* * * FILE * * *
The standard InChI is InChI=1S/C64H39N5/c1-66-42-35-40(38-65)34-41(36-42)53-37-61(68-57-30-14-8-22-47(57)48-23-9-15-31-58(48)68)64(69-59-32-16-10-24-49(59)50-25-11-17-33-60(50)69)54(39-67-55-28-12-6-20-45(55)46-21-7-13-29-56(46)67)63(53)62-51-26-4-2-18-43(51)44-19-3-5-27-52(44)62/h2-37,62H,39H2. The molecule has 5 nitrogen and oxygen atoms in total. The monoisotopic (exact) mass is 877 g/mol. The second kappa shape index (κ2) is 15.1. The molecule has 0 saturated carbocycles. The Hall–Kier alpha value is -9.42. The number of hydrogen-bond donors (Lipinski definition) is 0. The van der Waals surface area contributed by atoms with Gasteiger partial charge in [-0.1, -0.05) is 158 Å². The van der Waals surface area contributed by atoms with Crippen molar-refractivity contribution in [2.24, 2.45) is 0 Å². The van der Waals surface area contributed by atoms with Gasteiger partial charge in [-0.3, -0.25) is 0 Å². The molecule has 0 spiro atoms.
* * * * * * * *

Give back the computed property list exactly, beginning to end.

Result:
The standard InChI is InChI=1S/C64H39N5/c1-66-42-35-40(38-65)34-41(36-42)53-37-61(68-57-30-14-8-22-47(57)48-23-9-15-31-58(48)68)64(69-59-32-16-10-24-49(59)50-25-11-17-33-60(50)69)54(39-67-55-28-12-6-20-45(55)46-21-7-13-29-56(46)67)63(53)62-51-26-4-2-18-43(51)44-19-3-5-27-52(44)62/h2-37,62H,39H2. The molecule has 5 nitrogen and oxygen atoms in total. The monoisotopic (exact) mass is 877 g/mol. The second kappa shape index (κ2) is 15.1. The molecule has 0 saturated carbocycles. The Hall–Kier alpha value is -9.42. The number of hydrogen-bond donors (Lipinski definition) is 0. The van der Waals surface area contributed by atoms with Gasteiger partial charge in [-0.1, -0.05) is 158 Å². The van der Waals surface area contributed by atoms with Crippen molar-refractivity contribution in [2.24, 2.45) is 0 Å². The van der Waals surface area contributed by atoms with Gasteiger partial charge in [-0.3, -0.25) is 0 Å². The molecule has 0 spiro atoms.